P_Bomb229d ago (Edited 229d ago )

I disagree. What are Nintendo’s best games? Generally IP from 30 years ago. Is that “lots and lots of everything”? Do they even have Warframe yet?

If you think almost everything Sony release has to be like TLOU, why aren’t you bouncing around Nioh, Nier, Nex Machina, Bloodborne, Ratchet, Journey, Resogun, Tearaway, MLB The Show, Persona, Yakuza, Horizon, Killzone, GT, TLG, LBP, GOW, NNK, SFV, NMS, DQB, Until Dawn, Hellblade, Gravity Rush, inFamous etc? That’s a heck of a lot of gameplay.

Reasons for liking games are subjective. If you hate every game I listed, that’s on you. But they’re there. I don’t have any lack of things to play post PS1/PS2.

TheCommentator229d ago

Who would have thought? An article from Playstation Enthusiast that sees problems with GaaS...

Only problem I see is that the author can't subscribe to Game Pass because they like Playstation.

AnubisG229d ago

There is Playstation Now on PS4. That is essentially GaaS.

TheCommentator229d ago

Yeah, you're right. I know there are other parts of GaaS that aren't related to subscription services too. This author just seems too whiny and I felt like mocking him a bit.

My position was clearly biased, but I just had to dig a little bit on whomever wrote the article because he sounds like one of those street preachers telling you the end of the world is upon us while holding up a Bible.

UCForce229d ago

I don’t like Gaas like PS Now and Game Pass.

FinalFantasyFanatic228d ago

I couldn't care for it either, I prefer a full on single player experience, or optional multi-player experience e.g. God Eater/Monster Hunter.

D3TH_D33LR229d ago (Edited 229d ago )

Games as service is model found in multiple games across both platforms. They’re not talking about either platforms subscription based services. It’s games as a service. There’s a difference lol

ImGumbyDammit229d ago (Edited 229d ago )

Actually the article implied they are one and the same. That all GAAS are the same in the end. Such services will end badly for all users. Not true. These games focused on here use a completely different model that requires users to pay at some point. A The death is generally caused by users wanting something for nothing. Even popular game using this model of free-play will shut its services if the users aren't going to support the underlying infrastructure with in-game purchases. In fact, he just didn't imply GAAS as these free-to-play are a failing exercise he implied all multi-player experiences will end badly.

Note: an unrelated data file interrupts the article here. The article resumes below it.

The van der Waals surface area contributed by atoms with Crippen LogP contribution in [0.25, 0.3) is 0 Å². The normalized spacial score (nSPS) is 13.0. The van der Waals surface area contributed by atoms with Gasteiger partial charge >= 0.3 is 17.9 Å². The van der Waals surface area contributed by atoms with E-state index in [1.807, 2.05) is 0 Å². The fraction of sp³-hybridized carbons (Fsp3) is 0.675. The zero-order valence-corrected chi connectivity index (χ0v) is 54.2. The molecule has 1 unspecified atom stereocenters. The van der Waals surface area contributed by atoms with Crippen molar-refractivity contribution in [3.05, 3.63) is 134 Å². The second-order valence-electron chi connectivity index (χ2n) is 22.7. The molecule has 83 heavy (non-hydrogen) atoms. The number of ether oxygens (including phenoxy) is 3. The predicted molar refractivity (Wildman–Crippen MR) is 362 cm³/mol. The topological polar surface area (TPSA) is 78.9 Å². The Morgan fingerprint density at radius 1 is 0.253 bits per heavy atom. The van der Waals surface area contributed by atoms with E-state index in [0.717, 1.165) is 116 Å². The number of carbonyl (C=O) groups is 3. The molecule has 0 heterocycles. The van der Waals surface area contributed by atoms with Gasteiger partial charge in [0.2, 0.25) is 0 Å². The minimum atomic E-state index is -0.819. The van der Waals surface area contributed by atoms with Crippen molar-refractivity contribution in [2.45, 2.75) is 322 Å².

ImGumbyDammit229d ago (Edited 229d ago )

This article is conflating two different types of monetized services. Gamers Pass and yes even PSNow are the actual games; you are essentially renting games on monthly basis. No different then buying the actual game itself when it comes to the gaming experience. Well, at least with Gamer's Pass the game experience the same; the games run no differently. So, if that server for MP dies for these games it dies for all versions of the game whether you buy it digitally, a physical medium or use GP or PSNow. Even if the MP aspect closes down, any SP aspect with any of these options will continue to run the same as well.

Whereas, these games this article points to have familiarity to the mobile pay to play model It is similar to games like Candy Crush. Hook you in with free play but, to get anywhere you really have to pay to play to advance onward. All these games in this model (the ones here) depend on that type of revenue and die without the coffers continuously being replenished by users purchasing in-game. This type of service is not special to anyone platform and has long existed in various forms over the years.

TheCommentator229d ago

I agree. I'd just woken up and haven't been well the last few days so I made a rather ignorant remark. It's no wonder why people all disagree with my OP, lol.

Thanks for your well mannered rebuttal, and I apologize for making the comment in the first place.